Chromosomes with the Telomeres shown in white.

Secondly, there’s the degradation of telomeres on the chromosomes. Whenever a cell splits and chromosomes are reproduced, the telomeres (which are on the tips of the chromosomes to protect them) degrade. Vampire metabolisms are typically slower and cells don’t tend to divide as often unless the vampire is in a rapid healing process.

While I’m sure there’s a lot more, just those two alone will give a slightly extended lifespan. As medical science learns more about aging, we’ll understand more about a vampire’s lack thereof.

Death By Wooden Stake

Vampires can be killed by a wooden stake through the heart. But then again, pretty much anything can be killed by a wooden stake through the heart. By the same token, pretty much anything through the heart can kill a vampire. And it’s not exactly limited to the heart. This is about as basic as biology can possibly get.

I have no idea where the idea of only a wooden stake through only the heart can kill a vampire. Maybe there’s a group of vampire PR reps who put out some press release saying that they were invulnerable to all else, so don’t even try. It might have even saved the lives of a few vampires, especially the helpless starving vampires in Third World countries who are begging for the next pint of blood and trying not to die a horrible death at the hands of a Van Helsing.

Quick Healing

As briefly mentioned before, vampires can heal rather quickly. Not Wolverine quickly mind you, but quickly nonetheless. Whenever there is a cut or other wound (with the exception of a wooden stake (or anything else) to the heart (or any other vital area for that matter)), the blood clots quickly and the healing neurotransmitters in the brain cause cell division to go a little wild for a bit. While the wound doesn’t heal completely in a super-quick fashion, it can heal enough in a very short amount of time to keep from totally ruining a vampire’s day with the hurting and restricted movement.  It does eat into a vampire’s extended lifespan a little, but not enough to make a real noticeable difference.

Vampires And Mirrors

Legend has it that vampires don’t have reflections. The heck, I say! They most certainly do have reflections! But if you were changed into a dark-loving, sun-fearing, blood-drinking, depression experiencing, murdering monster with a serious vitamin D deficiency, you probably wouldn’t want to look at yourself in the mirror either.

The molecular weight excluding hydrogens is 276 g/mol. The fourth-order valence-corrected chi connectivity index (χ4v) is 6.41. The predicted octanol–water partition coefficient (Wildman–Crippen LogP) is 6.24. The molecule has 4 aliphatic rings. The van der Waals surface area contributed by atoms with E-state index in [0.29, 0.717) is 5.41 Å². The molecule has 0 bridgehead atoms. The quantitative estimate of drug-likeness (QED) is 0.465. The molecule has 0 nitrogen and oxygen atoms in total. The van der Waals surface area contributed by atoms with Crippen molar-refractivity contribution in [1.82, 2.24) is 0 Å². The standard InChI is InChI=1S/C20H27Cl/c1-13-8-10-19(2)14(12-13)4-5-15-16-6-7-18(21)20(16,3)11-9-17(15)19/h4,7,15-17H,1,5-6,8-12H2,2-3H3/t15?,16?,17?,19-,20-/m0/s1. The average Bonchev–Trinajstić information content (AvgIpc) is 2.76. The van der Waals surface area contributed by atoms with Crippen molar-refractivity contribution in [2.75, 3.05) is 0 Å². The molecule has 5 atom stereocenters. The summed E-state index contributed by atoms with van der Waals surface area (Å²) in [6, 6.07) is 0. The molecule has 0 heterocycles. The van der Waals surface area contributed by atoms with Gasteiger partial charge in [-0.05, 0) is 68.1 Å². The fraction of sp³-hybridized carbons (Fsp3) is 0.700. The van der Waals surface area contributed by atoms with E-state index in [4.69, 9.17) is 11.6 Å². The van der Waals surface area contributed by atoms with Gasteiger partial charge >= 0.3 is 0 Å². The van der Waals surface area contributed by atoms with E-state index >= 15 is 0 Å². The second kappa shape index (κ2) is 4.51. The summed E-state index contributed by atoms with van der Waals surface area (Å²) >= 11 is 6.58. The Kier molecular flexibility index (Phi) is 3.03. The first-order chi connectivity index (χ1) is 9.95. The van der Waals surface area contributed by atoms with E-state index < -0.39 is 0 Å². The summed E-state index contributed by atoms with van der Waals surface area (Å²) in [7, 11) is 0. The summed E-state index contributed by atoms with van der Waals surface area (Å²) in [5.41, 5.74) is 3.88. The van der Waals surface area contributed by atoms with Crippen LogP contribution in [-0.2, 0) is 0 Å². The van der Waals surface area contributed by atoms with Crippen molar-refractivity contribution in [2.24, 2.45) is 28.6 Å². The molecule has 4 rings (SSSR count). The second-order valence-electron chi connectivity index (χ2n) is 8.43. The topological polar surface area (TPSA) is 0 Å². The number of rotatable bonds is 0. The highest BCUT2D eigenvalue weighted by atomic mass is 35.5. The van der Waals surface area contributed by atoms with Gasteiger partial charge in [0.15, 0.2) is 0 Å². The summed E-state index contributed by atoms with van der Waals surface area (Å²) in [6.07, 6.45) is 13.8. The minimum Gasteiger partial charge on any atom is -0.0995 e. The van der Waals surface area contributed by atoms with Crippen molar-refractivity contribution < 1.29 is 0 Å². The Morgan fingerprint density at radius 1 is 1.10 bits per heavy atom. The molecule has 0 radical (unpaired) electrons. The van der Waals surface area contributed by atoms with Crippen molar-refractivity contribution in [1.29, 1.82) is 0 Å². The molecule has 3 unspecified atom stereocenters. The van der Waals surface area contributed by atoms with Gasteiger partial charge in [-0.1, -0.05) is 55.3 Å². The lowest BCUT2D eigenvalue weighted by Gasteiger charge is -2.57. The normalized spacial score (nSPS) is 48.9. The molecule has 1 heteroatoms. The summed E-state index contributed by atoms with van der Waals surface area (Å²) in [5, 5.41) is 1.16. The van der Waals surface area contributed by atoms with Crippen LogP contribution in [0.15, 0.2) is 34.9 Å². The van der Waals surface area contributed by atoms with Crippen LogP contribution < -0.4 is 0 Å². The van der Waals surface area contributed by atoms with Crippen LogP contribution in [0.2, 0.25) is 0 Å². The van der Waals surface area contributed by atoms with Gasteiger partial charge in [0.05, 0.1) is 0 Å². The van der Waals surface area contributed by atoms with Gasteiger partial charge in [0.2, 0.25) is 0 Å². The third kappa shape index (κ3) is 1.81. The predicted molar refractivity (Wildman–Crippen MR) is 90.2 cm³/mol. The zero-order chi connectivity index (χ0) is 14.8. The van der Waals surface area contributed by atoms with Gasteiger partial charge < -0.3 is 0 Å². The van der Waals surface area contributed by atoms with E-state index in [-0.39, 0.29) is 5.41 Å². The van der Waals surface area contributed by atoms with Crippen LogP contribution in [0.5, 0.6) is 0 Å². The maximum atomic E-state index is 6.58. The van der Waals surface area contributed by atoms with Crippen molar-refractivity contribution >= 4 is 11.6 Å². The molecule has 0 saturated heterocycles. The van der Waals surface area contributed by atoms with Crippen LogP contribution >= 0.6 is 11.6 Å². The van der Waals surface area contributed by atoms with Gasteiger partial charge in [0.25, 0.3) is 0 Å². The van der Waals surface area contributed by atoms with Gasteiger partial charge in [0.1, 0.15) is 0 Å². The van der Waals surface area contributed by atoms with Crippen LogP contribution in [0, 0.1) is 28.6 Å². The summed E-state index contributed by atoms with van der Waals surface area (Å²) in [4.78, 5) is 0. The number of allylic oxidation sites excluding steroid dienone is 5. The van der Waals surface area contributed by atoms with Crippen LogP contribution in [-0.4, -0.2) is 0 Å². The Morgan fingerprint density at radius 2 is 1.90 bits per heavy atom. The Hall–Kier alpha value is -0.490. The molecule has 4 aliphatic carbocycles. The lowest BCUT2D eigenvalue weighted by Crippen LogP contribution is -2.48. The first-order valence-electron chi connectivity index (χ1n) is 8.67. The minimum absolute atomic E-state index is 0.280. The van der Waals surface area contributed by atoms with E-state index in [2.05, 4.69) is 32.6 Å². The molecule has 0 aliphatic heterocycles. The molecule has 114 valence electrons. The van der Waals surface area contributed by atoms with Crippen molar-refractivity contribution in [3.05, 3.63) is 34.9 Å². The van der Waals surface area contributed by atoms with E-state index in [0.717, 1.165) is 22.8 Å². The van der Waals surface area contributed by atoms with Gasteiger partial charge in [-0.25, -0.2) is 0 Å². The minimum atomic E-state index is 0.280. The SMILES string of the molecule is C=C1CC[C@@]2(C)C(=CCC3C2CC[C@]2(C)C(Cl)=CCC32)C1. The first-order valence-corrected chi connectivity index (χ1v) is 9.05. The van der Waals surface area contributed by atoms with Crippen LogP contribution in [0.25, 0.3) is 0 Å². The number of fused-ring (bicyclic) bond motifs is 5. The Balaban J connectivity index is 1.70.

Hold The Garlic

Vampires are not exactly big fans of garlic. This is probably why there aren’t many Italian vampires. Italians who become vampires would probably kill themselves quickly at the thought of spaghetti, ravioli, lasagna, and pizza made without garlic.

Vampires are allergic to garlic. They are also allergic to onions and leeks, but those aren’t publicized as heavily. A form of dermatitis is sometimes experienced among non-vampires due to a combination of chemicals in the Allium genus of plants. All vampires have this allergy. This includes all physical skin contact with the plants, not just inside of the mouth. If a vampire can get it into the stomach without touching it with the epidermis, there’s no issue. But when even the skin inside the mouth is badly allergic, it’s best to avoid garlic.

So there you have it, the real-world vampire. Sure it’s not as dramatic as Dracula. But biology isn’t always as dramatic as Hollywood would have us to believe. They create a fantasy that being a vampire is a glamorous thing. In fact, it’s a rather painful and less than enjoyable experience. The longer lifespan only makes it worse. So good luck and try not to get bit.

Next up —  Monsters Part 3: The Zombie —>

<—  Previous — Monsters Part 1: What Is A Monster?

Daniel C. Handley

Dan Handley was raised a Trekkie, fell in love with "Star Wars" at an early age, and became obsessed with comic book superheroes. He spent his youth dreaming of how to get real superpowers, starships, and so on.